|• Main||• Contacts|
which appear in the man or woman of adult years were once crudely
represented in the obscure instincts of the infant, and among these
instincts those which were concerned directly or indirectly with the
sexual emotions, in a wide sense, are certain to be found in every case
to have been the most important for the end-result.
JAMES J. PUTNAM.
BOSTON, August 23, 1910.
 Translated by A.A. Brill, NERVOUS AND MENTAL DISEASE MONOGRAPH
SERIES, NO. 4.
 Translated by A.A. Brill, The Macmillan Co., New York, and Allen &
 Translated by A.A. Brill, The Macmillan Co., New York.
 Translated by A.A. Brill, Moffatt, Yard & Co., New York.
[4a] Translated by A.A. Brill, Moffatt, Yard & Co., New York.
AUTHOR'S PREFACE TO THE SECOND EDITION
Although the author is fully aware of the gaps and obscurities contained
in this small volume, he has, nevertheless, resisted a temptation to add
to it the results obtained from the investigations of the last five
years, fearing that thus its unified and documentary character would be
destroyed. He accordingly reproduces the original text with but slight
modifications, contenting himself with the addition of a few footnotes.
For the rest, it is his ardent wish that this book may speedily become
antiquated--to the end that the new material brought forward in it may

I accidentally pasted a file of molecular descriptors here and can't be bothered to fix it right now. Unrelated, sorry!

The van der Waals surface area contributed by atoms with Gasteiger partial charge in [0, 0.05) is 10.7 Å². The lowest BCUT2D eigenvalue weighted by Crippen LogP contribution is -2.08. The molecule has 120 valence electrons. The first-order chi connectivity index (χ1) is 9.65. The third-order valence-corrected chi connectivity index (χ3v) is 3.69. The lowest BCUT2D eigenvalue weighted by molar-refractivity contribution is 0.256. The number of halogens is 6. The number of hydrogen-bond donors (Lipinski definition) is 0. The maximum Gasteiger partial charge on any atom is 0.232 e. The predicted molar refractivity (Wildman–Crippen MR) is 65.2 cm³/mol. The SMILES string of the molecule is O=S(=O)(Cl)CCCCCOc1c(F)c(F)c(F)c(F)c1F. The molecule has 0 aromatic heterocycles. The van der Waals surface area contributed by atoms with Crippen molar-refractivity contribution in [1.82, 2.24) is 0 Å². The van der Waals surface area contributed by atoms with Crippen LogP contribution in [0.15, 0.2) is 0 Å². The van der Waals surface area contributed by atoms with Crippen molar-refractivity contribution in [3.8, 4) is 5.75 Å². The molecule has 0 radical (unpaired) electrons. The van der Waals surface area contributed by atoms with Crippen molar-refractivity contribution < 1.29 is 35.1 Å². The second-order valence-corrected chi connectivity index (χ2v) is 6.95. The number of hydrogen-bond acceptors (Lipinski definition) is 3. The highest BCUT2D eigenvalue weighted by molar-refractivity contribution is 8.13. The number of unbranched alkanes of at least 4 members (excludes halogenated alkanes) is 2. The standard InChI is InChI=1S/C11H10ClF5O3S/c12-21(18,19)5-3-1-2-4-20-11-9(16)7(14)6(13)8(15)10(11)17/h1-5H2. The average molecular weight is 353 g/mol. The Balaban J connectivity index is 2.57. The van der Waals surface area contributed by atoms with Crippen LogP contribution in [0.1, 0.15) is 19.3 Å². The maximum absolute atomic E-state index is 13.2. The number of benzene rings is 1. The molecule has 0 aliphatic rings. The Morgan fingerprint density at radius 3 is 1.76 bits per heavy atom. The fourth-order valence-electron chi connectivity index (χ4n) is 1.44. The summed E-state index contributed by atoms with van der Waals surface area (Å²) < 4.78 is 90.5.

be universally accepted, while the shortcomings it displays may give
place to juster views.
VIENNA, December, 1909.
AUTHOR'S PREFACE TO THE THIRD EDITION
After watching for ten years the reception accorded to this book and the
effect it has produced, I wish to provide the third edition of it with
some prefatory remarks dealing with the misunderstandings of the book
and the demands, insusceptible of fulfillment, made against it. Let me
emphasize in the first place that whatever is here presented is derived
entirely from every-day medical experience which is to be made more
profound and scientifically important through the results of
psychoanalytic investigation. The "Three Contributions to the Theory of
Sex" can contain nothing except what psychoanalysis obliges them to
accept or what it succeeds in corroborating. It is therefore excluded
that they should ever be developed into a "theory of sex," and it is
also quite intelligible that they will assume no attitude at all towards
some important problems of the sexual life. This should not however give
the impression that these omitted chapters of the great theme were
Page 5 from 7: Back 1 2 3 4  6 7 Forward